French director Louis Feuillade became infamous in his time for producing exciting detective serials such as Judex and Fantomas. Today, Feulliade is celebrated for his avant-garde ten part film serial (or series, in this case it is undefined) titled Les Vampires. The story concerns a Journalist and his sidekick battling through Paris against the shady criminal organisation called The Vampires. The task of bringing down the syndicate is fraught with mistrust, murder and mayhem.
Despite the title suggesting the supernatural, no such vampire bat or blood sucking demon is present throughout. However, Les Vampires is infused with an ominous dread and surrealism. The budgetary constraints and the director’s stylistic choice of ‘realism’ forms an odd world. Long takes allow an undercurrent of dread to surge and the flimsy set construction conjures the atmosphere that all is a surface disguising a disturbing reality. It is either an atmospheric accident or an intentional affirmation of the theme – Do not trust what you see. From opening to conclusion, strange and evil sights skulk on screen, from a plethora of secret passage ways and trap doors, to toxic gas subduing the elite, even the dead seemingly rise. The Vampires themselves are the strangest sight. Totally clad in black, they appear less an Bonnot gang inspired organisation and more a deadly cult of the underworld. Even their schemes to obtain riches and defeat the prying journalist are bizarre and terrifying. In this universe, to mess with the Vampires is to expect discovering decapitated heads in secret compartments and being yanked out of a window via a noose as a means of kidnap.
However strange these moments, each second is squeezed dry for every ounce of excitement possible. Feuillade is the archetypal Hitchcock with an eye for thrilling espionage and intrigue. In several scenes, Feuillade allows us to enter the minds of detective and criminal alike with clever visual camerawork. Words rearrange on screen as secret messages are decoded or the web of intrigue unravels a little further as colour tinted flashbacks reveal secrets. However, this labyrinth spirals without an exit, each step forward is an endless progress of skullduggery towards another criminal, another scheme, another dead end and another dead body.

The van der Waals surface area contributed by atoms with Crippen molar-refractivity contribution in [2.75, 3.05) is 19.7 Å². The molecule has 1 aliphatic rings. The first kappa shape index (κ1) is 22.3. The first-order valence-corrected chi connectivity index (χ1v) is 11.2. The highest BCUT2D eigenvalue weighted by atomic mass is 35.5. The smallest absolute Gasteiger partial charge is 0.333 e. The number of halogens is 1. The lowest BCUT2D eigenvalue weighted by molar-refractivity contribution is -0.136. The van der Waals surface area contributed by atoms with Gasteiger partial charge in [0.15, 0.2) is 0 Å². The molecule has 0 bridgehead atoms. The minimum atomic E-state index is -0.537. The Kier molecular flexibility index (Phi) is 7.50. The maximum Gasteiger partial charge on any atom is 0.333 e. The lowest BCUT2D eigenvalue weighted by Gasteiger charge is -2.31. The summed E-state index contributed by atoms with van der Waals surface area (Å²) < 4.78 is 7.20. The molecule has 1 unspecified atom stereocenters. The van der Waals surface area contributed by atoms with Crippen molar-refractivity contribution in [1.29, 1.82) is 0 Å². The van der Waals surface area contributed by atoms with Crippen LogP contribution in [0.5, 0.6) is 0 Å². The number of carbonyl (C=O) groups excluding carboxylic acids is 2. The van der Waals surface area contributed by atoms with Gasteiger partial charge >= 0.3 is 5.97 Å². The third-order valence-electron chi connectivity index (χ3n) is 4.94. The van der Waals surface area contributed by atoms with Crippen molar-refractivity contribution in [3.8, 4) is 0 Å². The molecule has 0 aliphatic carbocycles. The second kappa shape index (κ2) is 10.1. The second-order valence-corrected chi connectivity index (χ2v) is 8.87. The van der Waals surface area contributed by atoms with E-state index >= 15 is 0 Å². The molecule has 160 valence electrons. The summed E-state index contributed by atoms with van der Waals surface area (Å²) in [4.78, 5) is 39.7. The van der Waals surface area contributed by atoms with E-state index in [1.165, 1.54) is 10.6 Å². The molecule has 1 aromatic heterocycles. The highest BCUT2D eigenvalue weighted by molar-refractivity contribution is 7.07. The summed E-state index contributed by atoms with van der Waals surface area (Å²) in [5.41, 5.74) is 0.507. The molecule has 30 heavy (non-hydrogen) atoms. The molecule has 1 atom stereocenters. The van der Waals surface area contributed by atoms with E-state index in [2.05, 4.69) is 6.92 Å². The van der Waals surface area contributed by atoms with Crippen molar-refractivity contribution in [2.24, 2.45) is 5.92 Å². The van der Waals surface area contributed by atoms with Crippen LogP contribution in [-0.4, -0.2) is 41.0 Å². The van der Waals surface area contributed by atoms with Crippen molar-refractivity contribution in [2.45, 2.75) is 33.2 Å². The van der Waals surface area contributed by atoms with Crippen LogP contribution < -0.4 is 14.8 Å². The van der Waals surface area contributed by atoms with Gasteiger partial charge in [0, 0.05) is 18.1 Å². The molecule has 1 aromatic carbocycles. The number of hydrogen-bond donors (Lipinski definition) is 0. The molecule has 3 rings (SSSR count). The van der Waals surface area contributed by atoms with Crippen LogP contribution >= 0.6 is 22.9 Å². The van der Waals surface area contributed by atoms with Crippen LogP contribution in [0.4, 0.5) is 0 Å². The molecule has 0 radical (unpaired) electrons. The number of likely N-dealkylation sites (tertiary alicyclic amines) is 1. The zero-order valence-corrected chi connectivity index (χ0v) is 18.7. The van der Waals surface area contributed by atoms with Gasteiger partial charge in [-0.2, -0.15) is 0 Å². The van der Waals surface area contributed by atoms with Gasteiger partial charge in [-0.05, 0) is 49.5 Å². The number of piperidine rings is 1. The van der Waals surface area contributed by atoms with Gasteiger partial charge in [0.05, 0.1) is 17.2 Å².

It is within the villains that Feuillade creates the most fun. The crime fighting duo is simply a device to explore the ever more absorbing Grand Vampire or Santanas or evil scientists whom bring the seedy underworld to vivid life. However, Feuillade saves the centre of the silver screen for a real, villainous sex symbol – Irma Vep. Musidora plays the iconic femme fatale with the grace of a ballerina (as she was trained) and the ferocious eyes of a wild animal. The role of Irma Vep deservedly launched Musidora to super stardom and remains captivating a century later.
The seven hour run time of Les Vampires is undoubtedly a feat of endurance which requires a very comfortable seat and plenty of caffeine, but the story evolves so quickly and to such extremes it is hard to stop watching. Kidnappings, torture and a violent climax make for an unforgettable experience. Whether or not a silent crime thriller seven hours long will be widely appealing, one aspect of the series is worth the endurance. Feuillade does away with the nicer-than-nice good guys busting chops with A-List villains prominent in usual summer blockbusters. The inhabitants of The Vampire’s world are amoral and devious in their pursuits. Both the police and the Vampires disguise themselves, kidnap one another and gun down foes in cold blood. The climax alone is enough to bewilder viewers as to whom is the villainous group with Paris in a vice. It is a refreshing point of view.
Feuillade’s exploration into the dark underworld of the city of lights is brooding, bloody and utterly fascinating. Enter the labyrinth…
Ballerina, Marfa, begins a performance of a stunning ballet titled The Vampires to publicise against the evil anarchist group. Dressed as a giant bat, Marfa twirls with grace and passion. Suddenly, Marfa becomes less energetic, less graceful and eventually collapses. The audience rush to the stage to help, all except one onlooker – The Grand Vampire in disguise. With a simple poisoned ring, the assassin has dispatched his target, and calmly walks away. Feuillade effortlessly juxtaposes the passionate heat of the ballet with the terrifying shiver up your spine. An enduring sequence of a unique saga.